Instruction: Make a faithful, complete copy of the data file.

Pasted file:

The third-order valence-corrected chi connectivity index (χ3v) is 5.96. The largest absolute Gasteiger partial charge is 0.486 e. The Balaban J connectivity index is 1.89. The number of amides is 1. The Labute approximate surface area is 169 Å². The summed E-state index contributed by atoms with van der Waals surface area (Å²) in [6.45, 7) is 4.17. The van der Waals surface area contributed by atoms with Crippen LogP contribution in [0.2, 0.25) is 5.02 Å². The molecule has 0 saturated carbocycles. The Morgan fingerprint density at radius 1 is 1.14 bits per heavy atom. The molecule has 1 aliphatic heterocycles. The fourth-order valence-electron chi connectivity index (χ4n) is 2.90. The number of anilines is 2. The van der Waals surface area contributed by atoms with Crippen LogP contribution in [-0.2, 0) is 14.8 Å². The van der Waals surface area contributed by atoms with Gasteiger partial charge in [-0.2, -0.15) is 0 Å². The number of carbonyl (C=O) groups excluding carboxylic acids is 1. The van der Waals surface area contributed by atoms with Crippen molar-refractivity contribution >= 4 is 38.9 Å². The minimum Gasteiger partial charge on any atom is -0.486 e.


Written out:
The third-order valence-corrected chi connectivity index (χ3v) is 5.96. The largest absolute Gasteiger partial charge is 0.486 e. The Balaban J connectivity index is 1.89. The number of amides is 1. The Labute approximate surface area is 169 Å². The summed E-state index contributed by atoms with van der Waals surface area (Å²) in [6.45, 7) is 4.17. The van der Waals surface area contributed by atoms with Crippen LogP contribution in [0.2, 0.25) is 5.02 Å². The molecule has 0 saturated carbocycles. The Morgan fingerprint density at radius 1 is 1.14 bits per heavy atom. The molecule has 1 aliphatic heterocycles. The fourth-order valence-electron chi connectivity index (χ4n) is 2.90. The number of anilines is 2. The van der Waals surface area contributed by atoms with Crippen LogP contribution in [-0.2, 0) is 14.8 Å². The van der Waals surface area contributed by atoms with Gasteiger partial charge in [-0.2, -0.15) is 0 Å². The number of carbonyl (C=O) groups excluding carboxylic acids is 1. The van der Waals surface area contributed by atoms with Crippen molar-refractivity contribution >= 4 is 38.9 Å². The minimum Gasteiger partial charge on any atom is -0.486 e.